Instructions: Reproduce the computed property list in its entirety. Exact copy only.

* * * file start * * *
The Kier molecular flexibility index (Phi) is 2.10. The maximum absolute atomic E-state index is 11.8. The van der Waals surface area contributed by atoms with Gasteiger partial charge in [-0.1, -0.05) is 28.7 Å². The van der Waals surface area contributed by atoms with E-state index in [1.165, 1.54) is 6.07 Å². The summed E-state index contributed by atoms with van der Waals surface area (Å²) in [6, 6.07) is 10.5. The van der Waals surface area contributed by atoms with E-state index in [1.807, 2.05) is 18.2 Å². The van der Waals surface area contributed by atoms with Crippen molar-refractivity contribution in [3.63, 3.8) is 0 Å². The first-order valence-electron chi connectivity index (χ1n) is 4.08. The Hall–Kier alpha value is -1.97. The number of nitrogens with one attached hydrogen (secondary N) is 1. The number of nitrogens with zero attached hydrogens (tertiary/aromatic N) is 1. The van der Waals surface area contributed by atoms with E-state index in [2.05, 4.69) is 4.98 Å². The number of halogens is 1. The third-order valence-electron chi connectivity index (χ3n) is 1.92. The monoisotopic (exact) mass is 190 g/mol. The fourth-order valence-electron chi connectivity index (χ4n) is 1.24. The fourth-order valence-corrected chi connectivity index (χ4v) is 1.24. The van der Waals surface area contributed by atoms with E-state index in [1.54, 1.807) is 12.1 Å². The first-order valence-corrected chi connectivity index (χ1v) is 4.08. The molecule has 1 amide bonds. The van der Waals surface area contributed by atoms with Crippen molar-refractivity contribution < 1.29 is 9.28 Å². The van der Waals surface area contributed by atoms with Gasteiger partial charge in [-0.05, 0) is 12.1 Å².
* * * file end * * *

The Kier molecular flexibility index (Phi) is 2.10. The maximum absolute atomic E-state index is 11.8. The van der Waals surface area contributed by atoms with Gasteiger partial charge in [-0.1, -0.05) is 28.7 Å². The van der Waals surface area contributed by atoms with E-state index in [1.165, 1.54) is 6.07 Å². The summed E-state index contributed by atoms with van der Waals surface area (Å²) in [6, 6.07) is 10.5. The van der Waals surface area contributed by atoms with E-state index in [1.807, 2.05) is 18.2 Å². The van der Waals surface area contributed by atoms with Crippen molar-refractivity contribution in [3.63, 3.8) is 0 Å². The first-order valence-electron chi connectivity index (χ1n) is 4.08. The Hall–Kier alpha value is -1.97. The number of nitrogens with one attached hydrogen (secondary N) is 1. The number of nitrogens with zero attached hydrogens (tertiary/aromatic N) is 1. The van der Waals surface area contributed by atoms with E-state index in [2.05, 4.69) is 4.98 Å². The number of halogens is 1. The third-order valence-electron chi connectivity index (χ3n) is 1.92. The monoisotopic (exact) mass is 190 g/mol. The fourth-order valence-electron chi connectivity index (χ4n) is 1.24. The fourth-order valence-corrected chi connectivity index (χ4v) is 1.24. The van der Waals surface area contributed by atoms with E-state index in [1.54, 1.807) is 12.1 Å². The first-order valence-corrected chi connectivity index (χ1v) is 4.08. The molecule has 1 amide bonds. The van der Waals surface area contributed by atoms with Crippen molar-refractivity contribution < 1.29 is 9.28 Å². The van der Waals surface area contributed by atoms with Gasteiger partial charge in [-0.05, 0) is 12.1 Å².